NJIT homepage of Evan Koblentz

Hello world.

I am a senior writer and adjunct instructor at New Jersey Institute of Technology.

I'm also the advisor to the university Lego Club.


I'm a writer in the Office of Communications and Marketing.

I enjoy documenting the history of computing. Here are some articles I wrote related to computer history at NJIT and its predecessor Newark College of Engineering:

Teaching (CS-210)

I'm also an adjunct instructor at NJIT Ying Wu College of Computing. My course is CS-210: Technical History of Computing. We meet Wednesday nights.

Prerequisites: (CS 100 or CS 101 or CS 103 or CS 104 or CS 113 or CS 115 or BNFO 135) and any History and Humanities GER 200 level course and ENGL 101. This course is for students in computing majors. Students will gain a comprehensive overview of the evolution of computing from the start of recorded history through modern times. By studying history, you will understand the context of modern developments in CS/IT, including cyclical trends and why various approaches did or did not work. Learning where it all came from will also help young computer scientists to speak intelligently with older colleagues and managers in the workforce. Topics include mechanical calculating, analog computing, relay/tube computers, transistors, integrated circuits, I/O such as punch cards/paper tape/floppy disks, the minicomputer generation, the microcomputer revolution, development of graphical and network systems, early mobile computing, and modern history. A special focus on historic developments in New Jersey will be part of all lectures.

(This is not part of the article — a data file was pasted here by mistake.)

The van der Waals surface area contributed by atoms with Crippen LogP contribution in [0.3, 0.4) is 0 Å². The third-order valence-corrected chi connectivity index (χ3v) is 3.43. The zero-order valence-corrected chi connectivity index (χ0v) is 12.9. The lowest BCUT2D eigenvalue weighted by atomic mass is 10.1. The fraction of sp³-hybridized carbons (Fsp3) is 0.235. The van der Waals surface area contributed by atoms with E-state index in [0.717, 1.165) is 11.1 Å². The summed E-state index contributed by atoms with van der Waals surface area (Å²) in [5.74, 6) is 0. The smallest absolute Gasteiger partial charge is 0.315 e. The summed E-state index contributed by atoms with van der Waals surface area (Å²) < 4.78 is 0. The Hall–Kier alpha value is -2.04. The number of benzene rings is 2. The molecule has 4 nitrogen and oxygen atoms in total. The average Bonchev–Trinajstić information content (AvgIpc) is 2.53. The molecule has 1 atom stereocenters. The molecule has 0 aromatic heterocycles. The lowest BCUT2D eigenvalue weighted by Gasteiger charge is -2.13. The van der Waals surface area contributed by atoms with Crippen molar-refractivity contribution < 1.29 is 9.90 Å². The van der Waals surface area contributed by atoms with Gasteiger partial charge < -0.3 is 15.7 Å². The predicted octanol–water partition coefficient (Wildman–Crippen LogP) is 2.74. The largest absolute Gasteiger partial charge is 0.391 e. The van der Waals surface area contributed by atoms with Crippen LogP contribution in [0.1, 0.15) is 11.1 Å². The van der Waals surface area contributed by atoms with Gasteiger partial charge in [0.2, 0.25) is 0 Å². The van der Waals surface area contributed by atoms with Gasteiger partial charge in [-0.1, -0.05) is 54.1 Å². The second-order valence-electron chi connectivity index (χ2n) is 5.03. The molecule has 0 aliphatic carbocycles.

Non-CS majors are encouraged to register; you may need permission from someone in the CS department. I'm happy to accept students who major in engineering, history, etc. ("STEM teaches you to clone a T-rex. Humanities teaches you why that's not a wise idea.") Of course, a basic familiarity with computing systems is helpful.

The required book is A New History of Modern Computing by Tom Haigh and Paul Ceruzzi.

Here is the current syllabus.

Student Reviews

Here are excerpts from the RateMyProfessors website.

Best comment: "We all watch YouTube videos most of the time. I guess it's better than when he lectures."

You can read more from RMP here. Can't please everyone. 🤷

Last updated by Evan Koblentz, Feb. 22, 2024 *** Contact: evank{at}njit.edu